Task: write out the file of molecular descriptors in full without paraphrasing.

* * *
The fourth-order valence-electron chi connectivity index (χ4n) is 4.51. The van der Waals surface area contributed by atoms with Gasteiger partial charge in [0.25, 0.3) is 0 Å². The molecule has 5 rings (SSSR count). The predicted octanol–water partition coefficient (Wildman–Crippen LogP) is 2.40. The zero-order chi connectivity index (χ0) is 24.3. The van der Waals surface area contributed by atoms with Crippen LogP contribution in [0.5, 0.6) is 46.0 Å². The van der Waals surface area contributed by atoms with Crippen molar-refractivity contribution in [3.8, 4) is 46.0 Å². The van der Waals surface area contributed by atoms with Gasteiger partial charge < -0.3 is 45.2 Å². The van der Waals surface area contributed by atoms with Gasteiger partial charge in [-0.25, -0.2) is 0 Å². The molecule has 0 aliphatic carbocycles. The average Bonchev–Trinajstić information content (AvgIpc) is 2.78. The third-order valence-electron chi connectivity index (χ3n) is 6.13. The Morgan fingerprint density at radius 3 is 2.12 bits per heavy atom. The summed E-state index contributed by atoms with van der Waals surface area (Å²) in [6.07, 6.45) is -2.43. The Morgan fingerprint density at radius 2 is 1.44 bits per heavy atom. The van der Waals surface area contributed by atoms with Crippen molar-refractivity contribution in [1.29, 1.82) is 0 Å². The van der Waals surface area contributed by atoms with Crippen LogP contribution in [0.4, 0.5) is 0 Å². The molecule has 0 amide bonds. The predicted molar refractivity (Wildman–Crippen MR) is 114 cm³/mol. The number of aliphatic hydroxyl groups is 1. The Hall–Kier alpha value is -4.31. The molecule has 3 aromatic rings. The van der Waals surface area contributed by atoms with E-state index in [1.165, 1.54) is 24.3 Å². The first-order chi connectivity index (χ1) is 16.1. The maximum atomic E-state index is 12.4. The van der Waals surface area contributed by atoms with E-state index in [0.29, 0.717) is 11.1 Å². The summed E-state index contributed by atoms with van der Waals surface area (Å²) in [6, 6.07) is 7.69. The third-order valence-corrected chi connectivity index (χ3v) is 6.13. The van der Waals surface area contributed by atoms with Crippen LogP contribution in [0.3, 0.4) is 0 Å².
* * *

The fourth-order valence-electron chi connectivity index (χ4n) is 4.51. The van der Waals surface area contributed by atoms with Gasteiger partial charge in [0.25, 0.3) is 0 Å². The molecule has 5 rings (SSSR count). The predicted octanol–water partition coefficient (Wildman–Crippen LogP) is 2.40. The zero-order chi connectivity index (χ0) is 24.3. The van der Waals surface area contributed by atoms with Crippen LogP contribution in [0.5, 0.6) is 46.0 Å². The van der Waals surface area contributed by atoms with Crippen molar-refractivity contribution in [3.8, 4) is 46.0 Å². The van der Waals surface area contributed by atoms with Gasteiger partial charge < -0.3 is 45.2 Å². The van der Waals surface area contributed by atoms with Gasteiger partial charge in [-0.25, -0.2) is 0 Å². The molecule has 0 aliphatic carbocycles. The average Bonchev–Trinajstić information content (AvgIpc) is 2.78. The third-order valence-electron chi connectivity index (χ3n) is 6.13. The Morgan fingerprint density at radius 3 is 2.12 bits per heavy atom. The summed E-state index contributed by atoms with van der Waals surface area (Å²) in [6.07, 6.45) is -2.43. The Morgan fingerprint density at radius 2 is 1.44 bits per heavy atom. The van der Waals surface area contributed by atoms with Crippen molar-refractivity contribution in [1.29, 1.82) is 0 Å². The van der Waals surface area contributed by atoms with Crippen LogP contribution in [0.4, 0.5) is 0 Å². The molecule has 0 amide bonds. The predicted molar refractivity (Wildman–Crippen MR) is 114 cm³/mol. The number of aliphatic hydroxyl groups is 1. The Hall–Kier alpha value is -4.31. The molecule has 3 aromatic rings. The van der Waals surface area contributed by atoms with E-state index in [1.165, 1.54) is 24.3 Å². The first-order chi connectivity index (χ1) is 16.1. The maximum atomic E-state index is 12.4. The van der Waals surface area contributed by atoms with E-state index in [0.29, 0.717) is 11.1 Å². The summed E-state index contributed by atoms with van der Waals surface area (Å²) in [6, 6.07) is 7.69. The third-order valence-corrected chi connectivity index (χ3v) is 6.13. The van der Waals surface area contributed by atoms with Crippen LogP contribution in [0.3, 0.4) is 0 Å².